Grand Prix Series

Savchenko, Szolkowy win third Skate America crown

Three-time World Champions Aliona Savchenko and Robin Szolkowy rebounded from a fifth place short program to capture their third Skate America gold in Ontario, Calif., by more than five points Sunday. The Germans scored 183.98 points to defeat China’s Dan Zhang and Hao Zhang (178.66) and Canada’s Kirsten Moore-Towers and Dylan Moscovitch (177.43).

“Today’s performance was quite OK,” Szolkowy said. “We tried to skate like in practice. This is our first competition this year. We’re not as far as other teams in competition, but we showed in the end that [the short program placement] was a result of trying new things. We are still working.”

America’s top pair was fourth place Caydee Denney (Ocala, Fla.) and John Coughlin (Kansas City, Mo.), who received positive grades of execution (GOE) on 11 of 12 elements in their “Nessun Dorma” free skate. Tiffany Vise (Peoria, Ariz.) and Don Baldwin (Peoria, Ariz.) were sixth with 155.42 and Mary Beth Marley (Downers Grove, Ill.) and Rockne Brubaker (Algonquin, Ill.) were seventh with 144.80.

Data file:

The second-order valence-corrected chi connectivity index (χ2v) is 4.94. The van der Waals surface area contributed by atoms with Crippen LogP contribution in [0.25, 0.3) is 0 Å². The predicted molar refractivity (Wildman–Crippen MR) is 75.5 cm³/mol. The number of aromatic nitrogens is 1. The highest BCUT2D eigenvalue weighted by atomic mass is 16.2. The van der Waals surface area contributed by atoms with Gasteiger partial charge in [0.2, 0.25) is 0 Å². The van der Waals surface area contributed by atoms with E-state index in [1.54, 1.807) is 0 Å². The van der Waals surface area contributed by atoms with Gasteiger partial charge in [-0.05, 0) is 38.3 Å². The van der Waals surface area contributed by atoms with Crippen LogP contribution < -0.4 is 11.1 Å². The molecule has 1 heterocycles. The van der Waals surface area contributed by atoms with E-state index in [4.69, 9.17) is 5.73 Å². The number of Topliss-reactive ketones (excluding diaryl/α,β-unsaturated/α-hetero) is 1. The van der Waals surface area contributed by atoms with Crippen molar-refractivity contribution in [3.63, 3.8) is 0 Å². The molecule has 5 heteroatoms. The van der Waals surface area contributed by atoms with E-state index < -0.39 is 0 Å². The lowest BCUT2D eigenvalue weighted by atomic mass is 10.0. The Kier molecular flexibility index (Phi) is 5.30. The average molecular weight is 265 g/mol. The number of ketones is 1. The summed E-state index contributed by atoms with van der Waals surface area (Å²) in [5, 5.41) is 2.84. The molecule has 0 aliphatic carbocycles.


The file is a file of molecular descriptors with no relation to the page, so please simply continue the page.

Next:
“It was exciting,” said Denney, who formed her partnership with Coughlin earlier this summer after a successful career with Jeremy Barrett. “It felt great to have the crowd behind us when we finished our program.”

All three American pairs were making their International Skating Union (ISU) Grand Prix of Figure Skating Series debut although all but Marley and Baldwin had skated on the Grand Prix with previous partners.

Debuting their program to the “Pina” soundtrack, Savchenko and Szolkowy started with a throw triple flip and performed side-by-side double toe-triple toe sequences, although the element received a -1.40 GOE. Other elements included a double twist, side-by-side double Axels and a program ending throw triple Salchow. Their Group 3 lift and Group 5 Axel lasso gift received Level 4, along with a spin and the death spiral, while their Group 5 reverse lasso lift was Level 3.